Up till now, we have considered radical thought as a critique of the substance of Marxism: of the content of Marx's ideas and, after 1917, of their realization. We have not yet looked at the critique of the form taken by Kari Marx's doctrine, namely the critique of its scientific character.
The problem immediately arises: what do we mean by 'doctrine' when dealing with a thinker who, as we know, has left his stamp upon such a wide variety of spheres, from philosophy, political science, economics and sociology (seen as the science of the laws of the evolution of society) to utopia.
For while the various shades of Marxism, from orthodoxy to left-wing extremism, disagree as to the relative importance of the different components of the total system, and while a good many view Marxian economic thought as the predominant, and even unique element, others claim to have discovered a richer, more complete 'Marx, the philosopher'. The entire critique developed by the Marxist 'philosophers' (Lukacs, Korsch, the Frankfurt School, the philosophical tendency of the 1950s and 1960s) is devoted to demonstrating the importance of philosophy in the works of Marx, and the interaction between his Hegelian -- or neo-Hegelian -- ideas and his political, economic and sociological thought. It attempts to rehabilitate this sphere by presenting Marxism as a totality, claiming that social-democratic and, later, communist orthodoxy had fastened exclusively upon its economic doctrine. However, the 'philosophers' at no time challenged this doctrine itself; all they were concerned to do was to dispute the preponderance accorded to economics by the theoreticians and practitioners of Marxism, and the absurdities arrived at by reducing the latter to a form of economism.
In this sense, we may say that they managed to shake the Marxist edifice by concentrating the interest of the inquisitive Marxist upon the coherence of the parts as related to the whole and hence upon an analysis of the form of Marxism. But they never actually tackled the question of the conception of Marxian economic theory, only its results.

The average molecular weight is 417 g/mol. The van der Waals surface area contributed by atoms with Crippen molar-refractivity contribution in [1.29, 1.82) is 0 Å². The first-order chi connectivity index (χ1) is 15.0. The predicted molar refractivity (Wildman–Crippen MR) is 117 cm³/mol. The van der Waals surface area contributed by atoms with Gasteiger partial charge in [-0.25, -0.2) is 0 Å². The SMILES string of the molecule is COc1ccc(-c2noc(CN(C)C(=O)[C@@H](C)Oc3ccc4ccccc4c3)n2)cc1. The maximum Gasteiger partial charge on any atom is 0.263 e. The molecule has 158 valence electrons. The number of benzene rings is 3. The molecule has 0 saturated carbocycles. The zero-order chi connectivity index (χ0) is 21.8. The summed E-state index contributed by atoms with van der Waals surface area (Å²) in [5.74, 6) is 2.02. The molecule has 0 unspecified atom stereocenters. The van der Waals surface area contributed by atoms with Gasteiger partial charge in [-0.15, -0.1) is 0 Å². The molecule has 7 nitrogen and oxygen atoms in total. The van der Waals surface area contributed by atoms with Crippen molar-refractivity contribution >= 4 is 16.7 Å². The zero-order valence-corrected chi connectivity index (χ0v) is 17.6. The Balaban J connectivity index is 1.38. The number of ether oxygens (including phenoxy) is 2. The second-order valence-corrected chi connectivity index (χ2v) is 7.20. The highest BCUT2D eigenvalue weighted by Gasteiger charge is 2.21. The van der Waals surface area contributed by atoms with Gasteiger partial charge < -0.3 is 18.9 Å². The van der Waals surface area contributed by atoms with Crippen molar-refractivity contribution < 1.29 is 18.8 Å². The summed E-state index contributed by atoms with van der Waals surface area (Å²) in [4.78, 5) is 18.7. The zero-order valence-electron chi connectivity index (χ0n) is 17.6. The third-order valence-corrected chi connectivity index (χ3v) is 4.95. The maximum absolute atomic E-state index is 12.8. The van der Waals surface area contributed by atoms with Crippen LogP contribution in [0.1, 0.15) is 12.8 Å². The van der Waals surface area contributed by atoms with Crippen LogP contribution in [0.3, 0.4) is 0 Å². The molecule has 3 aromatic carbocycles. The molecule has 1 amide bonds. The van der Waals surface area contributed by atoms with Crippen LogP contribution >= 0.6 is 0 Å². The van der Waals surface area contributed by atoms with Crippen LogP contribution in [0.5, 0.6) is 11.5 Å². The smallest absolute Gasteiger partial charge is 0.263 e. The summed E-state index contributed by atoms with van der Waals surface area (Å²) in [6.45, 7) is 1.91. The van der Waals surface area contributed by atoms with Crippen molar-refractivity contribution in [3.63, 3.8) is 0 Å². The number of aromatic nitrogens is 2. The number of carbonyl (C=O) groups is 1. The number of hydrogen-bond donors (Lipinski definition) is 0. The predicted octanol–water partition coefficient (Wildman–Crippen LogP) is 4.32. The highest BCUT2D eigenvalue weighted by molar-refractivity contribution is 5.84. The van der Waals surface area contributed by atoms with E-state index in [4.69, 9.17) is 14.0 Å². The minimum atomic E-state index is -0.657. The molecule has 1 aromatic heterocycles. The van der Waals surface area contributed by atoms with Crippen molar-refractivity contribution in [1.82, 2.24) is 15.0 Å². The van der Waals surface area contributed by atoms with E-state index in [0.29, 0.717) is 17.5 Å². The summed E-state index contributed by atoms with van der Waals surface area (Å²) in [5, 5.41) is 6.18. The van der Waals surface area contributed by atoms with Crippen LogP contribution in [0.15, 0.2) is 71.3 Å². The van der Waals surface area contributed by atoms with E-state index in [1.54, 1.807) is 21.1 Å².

Paradoxically (though the paradox is only apparent), this challenge originated in the avant-garde of the arts; in twentieth-century capitalist Europe this has frequently constituted the avant-garde tout court. The destruction of figurative art in the period preceding the First World War, and the popularization of abstract art in the post-war period gave rise to reflection on the subject of art, its techniques and its meaning; this reflection centred around the Bauhaus, in Weimar Germany. After 1933, the spiritual heritage of the Bauhaus took refuge in Scandinavia, where there was still sufficient freedom for independent thought. Thus the Dane, V. B. Peterson, published Symboler i abstrakt Kunst in 1933, sparking off a wave of emulation that took root in the Movement for an Imaginist Bauhaus, of which the Danish painter and philosopher, Asger Jorn, now appears to have been the strongest personality. In 1960, Asger Jorn published a Critique de la politique économique ('Critique of Economic Policy'), in which he reviewed the theoretical foundations of the economic policy of Marxist socialism. His critique of socialist economic policy led him to formulate a critique of the Marxian critique of (so-called classical) political economy, and hence of Capital. (2) This concerns the theoretical foundations of Capital, and chiefly Part I, entitled: 'Commodities and Money'.